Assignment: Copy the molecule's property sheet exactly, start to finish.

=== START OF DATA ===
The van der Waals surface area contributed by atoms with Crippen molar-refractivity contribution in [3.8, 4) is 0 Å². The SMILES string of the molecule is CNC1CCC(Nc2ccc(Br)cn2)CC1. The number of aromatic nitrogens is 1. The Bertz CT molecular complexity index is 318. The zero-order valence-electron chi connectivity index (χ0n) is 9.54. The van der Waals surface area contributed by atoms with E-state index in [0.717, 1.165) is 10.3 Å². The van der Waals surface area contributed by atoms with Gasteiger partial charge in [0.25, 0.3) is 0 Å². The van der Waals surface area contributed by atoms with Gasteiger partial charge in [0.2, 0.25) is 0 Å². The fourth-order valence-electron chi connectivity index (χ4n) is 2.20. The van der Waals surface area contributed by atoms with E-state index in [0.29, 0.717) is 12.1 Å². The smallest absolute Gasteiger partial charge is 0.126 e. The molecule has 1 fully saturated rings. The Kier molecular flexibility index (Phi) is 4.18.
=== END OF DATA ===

The van der Waals surface area contributed by atoms with Crippen molar-refractivity contribution in [3.8, 4) is 0 Å². The SMILES string of the molecule is CNC1CCC(Nc2ccc(Br)cn2)CC1. The number of aromatic nitrogens is 1. The Bertz CT molecular complexity index is 318. The zero-order valence-electron chi connectivity index (χ0n) is 9.54. The van der Waals surface area contributed by atoms with E-state index in [0.717, 1.165) is 10.3 Å². The van der Waals surface area contributed by atoms with Gasteiger partial charge in [0.25, 0.3) is 0 Å². The van der Waals surface area contributed by atoms with Gasteiger partial charge in [0.2, 0.25) is 0 Å². The fourth-order valence-electron chi connectivity index (χ4n) is 2.20. The van der Waals surface area contributed by atoms with E-state index in [0.29, 0.717) is 12.1 Å². The smallest absolute Gasteiger partial charge is 0.126 e. The molecule has 1 fully saturated rings. The Kier molecular flexibility index (Phi) is 4.18.